Part I: Bee Deaths Mystery Solved? Neonicotinoids (Neonics) May Actually Help Bee Health

From: Science 2.0

By Jon Entine

Reports that honey bees are dying in unusually high numbers has concerned many scientists, farmers and beekeepers, and  gripped the public. There have been thousands of stories ricocheting across the web, citing one study or another as the definitive explanation for a mystery that most mainstream experts say is complex and not easily reducible to the kind of simplistic narrative that appeals to advocacy groups.

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This series—Bee Deaths Mystery Solved!—specifically examines two controversial studies, both authored by the same researcher, that have became the linchpin for those who argue that bees and potentially the planet are facing a Beemageddon. It addresses:

Leave a Comment November 21, 2014

A large-scale field study examining effects of exposure to clothianidin seed-treated canola on honey bee colony health, development, and overwintering success.

Editor’s Note: The complete study is available here.

From: PeerJ

Cutler GC1, Scott-Dupree CD2, Sultan M2, McFarlane AD2, Brewer L3.

Leave a Comment November 18, 2014

‘Unbiased’scientific look at neonics

From: FarmersForum (Ontario)

 Six Senate committee hearing presentations on neonics lay blame for bee deaths on many factors                                                      

By Patrick Meagher

It didn’t take long for the debate about neonicotinoid-treated corn and soybean seeds to sound hysterical.

Hysteria got a boost last month when Ontario Environment Commissioner Gord Miller announced that neonics are “the biggest threat to the structure and ecological integrity of the ecosystem that I have ever encountered in my life.”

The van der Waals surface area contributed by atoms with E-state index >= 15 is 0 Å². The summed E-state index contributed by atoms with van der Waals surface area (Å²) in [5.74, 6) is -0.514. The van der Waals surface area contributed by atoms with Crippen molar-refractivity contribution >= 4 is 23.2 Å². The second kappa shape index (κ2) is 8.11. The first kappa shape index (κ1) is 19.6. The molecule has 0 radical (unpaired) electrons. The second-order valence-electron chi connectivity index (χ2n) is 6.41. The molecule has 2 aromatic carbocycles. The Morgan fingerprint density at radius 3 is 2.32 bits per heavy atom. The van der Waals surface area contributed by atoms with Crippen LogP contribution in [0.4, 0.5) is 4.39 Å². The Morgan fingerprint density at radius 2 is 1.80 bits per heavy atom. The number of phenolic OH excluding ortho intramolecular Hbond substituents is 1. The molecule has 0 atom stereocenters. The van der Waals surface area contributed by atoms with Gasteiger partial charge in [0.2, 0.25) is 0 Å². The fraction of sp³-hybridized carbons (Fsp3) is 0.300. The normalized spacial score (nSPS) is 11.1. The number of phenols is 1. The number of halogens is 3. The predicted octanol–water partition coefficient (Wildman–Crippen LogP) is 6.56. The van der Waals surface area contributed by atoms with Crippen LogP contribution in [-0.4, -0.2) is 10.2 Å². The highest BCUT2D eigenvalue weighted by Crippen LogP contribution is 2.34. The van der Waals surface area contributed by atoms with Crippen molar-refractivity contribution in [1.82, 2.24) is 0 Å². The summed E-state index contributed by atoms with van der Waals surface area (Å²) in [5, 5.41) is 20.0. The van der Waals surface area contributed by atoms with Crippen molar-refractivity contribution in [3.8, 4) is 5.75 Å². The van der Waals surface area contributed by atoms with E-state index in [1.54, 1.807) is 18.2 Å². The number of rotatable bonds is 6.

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Chirs Cutler, PhD, Associate Professor, Department of Environmental Sciences, Dalhousie University: “That’s, I guess, a touchy subject.”

Senator Mercer: That’s why I asked it.

Leave a Comment November 17, 2014

Leveraging Agency Resources to Advance Varroa Research

The following is the Center for Regulatory Effectiveness’ statement before the Presidential Pollinator Health Task Force on November 12th. A pdf of CRE’s testimony is attached here.

Introduction

We applaud the EPA for initiating the public participation phase of the Task Force’s work in protecting pollinators by holding these public meetings. In doing so, EPA is helping fulfil two Presidential directives, one promoting honey bee health and other being the President’s transparency directive.

I am Bruce Levinson[1] with the Center for Regulatory Effectiveness, a regulatory watchdog located in Washington, DC.

Leave a Comment November 14, 2014

October Bee Lab Varroa and Nosema Results

From: Bee Informed, a partnership of USDA and the National Institute of Food and Agriculture.

Written By: Heather Eversole

The Maryland lab has been very busy this past month! We temporarily relocated our sample processing while our lab undergoes a remodel. This remodel will permit us to process a larger number of samples.

For the month of October (10/2-10/29/14), numerous samples were processed in the Maryland Bee lab.  The lab examined 1448 varroa and 1327 nosema samples overall. This resulted in an increase of 600 (71%) varroa and 540 (69%) nosema samples over the previous month. September 2013 was our busiest month last year, but October 2014 has surpassed that.

Leave a Comment November 12, 2014

Bees, bans and bungling: How an anti-pesticide campaign may spell serious trouble

From: Financial Post

At the end of a long day in the field, Ontario beekeeper Hugh Simpson is on his way to a meeting, where he’s looking forward to a packed agenda talking shop. Bee talk. Honey discourse.

And absolutely not about banning pesticides.